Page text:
Nothing on the outside walls of a prison yard is sufficient in aiding one’s imagination on the life that goes on inside. This was so for artist and human rights activist Arthur Judah Angel before his unjust arrest and incarceration. On that fateful day, the 21st of January 1984, a visit he paid to his friend in police custody would cost 21-year-old Arthur Angel 16 years of imprisonment, of which a decade was spent on death row, an experience too gory to envisage.
While in prison, he made drawings on the cell walls using charcoal from the prison kitchen. From drawing on these walls, he began to make cards and portraits for important figures who visited the prison, and his artworks would attract international organizations like the British Council, Amnesty International, and various human rights groups. Upon his release, he had made over fifty drawings and these have been exhibited locally and internationally.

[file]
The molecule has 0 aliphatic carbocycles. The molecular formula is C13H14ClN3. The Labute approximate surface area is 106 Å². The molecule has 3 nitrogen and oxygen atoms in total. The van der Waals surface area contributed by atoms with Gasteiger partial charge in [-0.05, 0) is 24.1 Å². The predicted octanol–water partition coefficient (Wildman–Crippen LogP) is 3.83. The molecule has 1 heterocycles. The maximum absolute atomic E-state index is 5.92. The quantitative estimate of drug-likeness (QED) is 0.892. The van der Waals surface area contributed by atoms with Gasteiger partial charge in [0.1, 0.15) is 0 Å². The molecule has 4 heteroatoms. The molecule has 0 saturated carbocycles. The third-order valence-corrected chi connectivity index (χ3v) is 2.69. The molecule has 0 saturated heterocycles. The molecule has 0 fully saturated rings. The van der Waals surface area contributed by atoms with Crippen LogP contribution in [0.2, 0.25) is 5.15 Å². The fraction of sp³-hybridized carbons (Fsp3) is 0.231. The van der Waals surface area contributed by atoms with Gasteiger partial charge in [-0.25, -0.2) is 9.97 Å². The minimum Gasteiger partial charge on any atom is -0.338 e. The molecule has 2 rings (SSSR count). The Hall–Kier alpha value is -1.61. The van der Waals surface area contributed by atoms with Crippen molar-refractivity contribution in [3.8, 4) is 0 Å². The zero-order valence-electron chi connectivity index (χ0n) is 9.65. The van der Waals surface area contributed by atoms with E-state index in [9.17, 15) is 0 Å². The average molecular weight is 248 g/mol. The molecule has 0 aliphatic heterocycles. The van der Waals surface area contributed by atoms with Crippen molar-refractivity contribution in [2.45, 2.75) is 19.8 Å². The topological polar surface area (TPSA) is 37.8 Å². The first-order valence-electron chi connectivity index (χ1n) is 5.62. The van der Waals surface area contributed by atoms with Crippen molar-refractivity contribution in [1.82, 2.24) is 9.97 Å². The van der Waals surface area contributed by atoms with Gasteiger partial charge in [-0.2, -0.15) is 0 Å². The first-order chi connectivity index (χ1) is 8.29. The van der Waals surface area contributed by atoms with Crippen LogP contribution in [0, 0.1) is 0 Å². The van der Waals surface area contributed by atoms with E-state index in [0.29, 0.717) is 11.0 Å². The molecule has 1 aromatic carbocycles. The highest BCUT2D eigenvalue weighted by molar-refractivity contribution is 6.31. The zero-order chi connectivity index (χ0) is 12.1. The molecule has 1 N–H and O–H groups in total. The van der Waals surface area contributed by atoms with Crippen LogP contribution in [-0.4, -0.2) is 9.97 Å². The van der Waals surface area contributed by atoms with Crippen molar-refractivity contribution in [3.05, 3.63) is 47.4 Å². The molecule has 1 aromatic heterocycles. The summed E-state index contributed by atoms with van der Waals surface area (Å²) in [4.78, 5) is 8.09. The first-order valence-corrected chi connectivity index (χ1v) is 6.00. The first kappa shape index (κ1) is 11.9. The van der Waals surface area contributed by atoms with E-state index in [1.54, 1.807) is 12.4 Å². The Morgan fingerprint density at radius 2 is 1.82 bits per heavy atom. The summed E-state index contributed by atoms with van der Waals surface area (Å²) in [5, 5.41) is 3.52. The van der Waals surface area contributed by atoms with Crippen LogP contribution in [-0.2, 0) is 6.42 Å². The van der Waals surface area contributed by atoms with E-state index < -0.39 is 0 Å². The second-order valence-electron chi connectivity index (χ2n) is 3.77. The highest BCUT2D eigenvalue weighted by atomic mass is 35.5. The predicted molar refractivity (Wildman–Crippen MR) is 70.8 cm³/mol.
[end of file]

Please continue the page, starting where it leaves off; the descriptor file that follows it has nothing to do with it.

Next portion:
Arthur Angel, who once was prepared for execution on the 2nd of August 1994, illustrates the deplorable state of Nigerian prisons and typical experiences of prisoners in his drawings and in his book I Refused to Die, an existence which he describes as ‘one between life and death. You don’t belong to either world.’ He is the Founder and President of Life Wire International Foundation, an NGO aimed at bringing an end to capital punishment and the abuse of human rights in prisons, and rehabilitation for ex-convicts. He was freed on the 15th of February 2000 and today is happily married with five kids.
On October 10, 2017, Sorrows, Tears and Blood, an exhibition of drawings and interactions by Arthur Judah Angel on the abolition of the death penalty will take place at Freedom Park, 1 Hospital Road, Lagos Island by 2 pm.
More works by Arthur J. Angel, courtesy arthurangel.jimdo.com.
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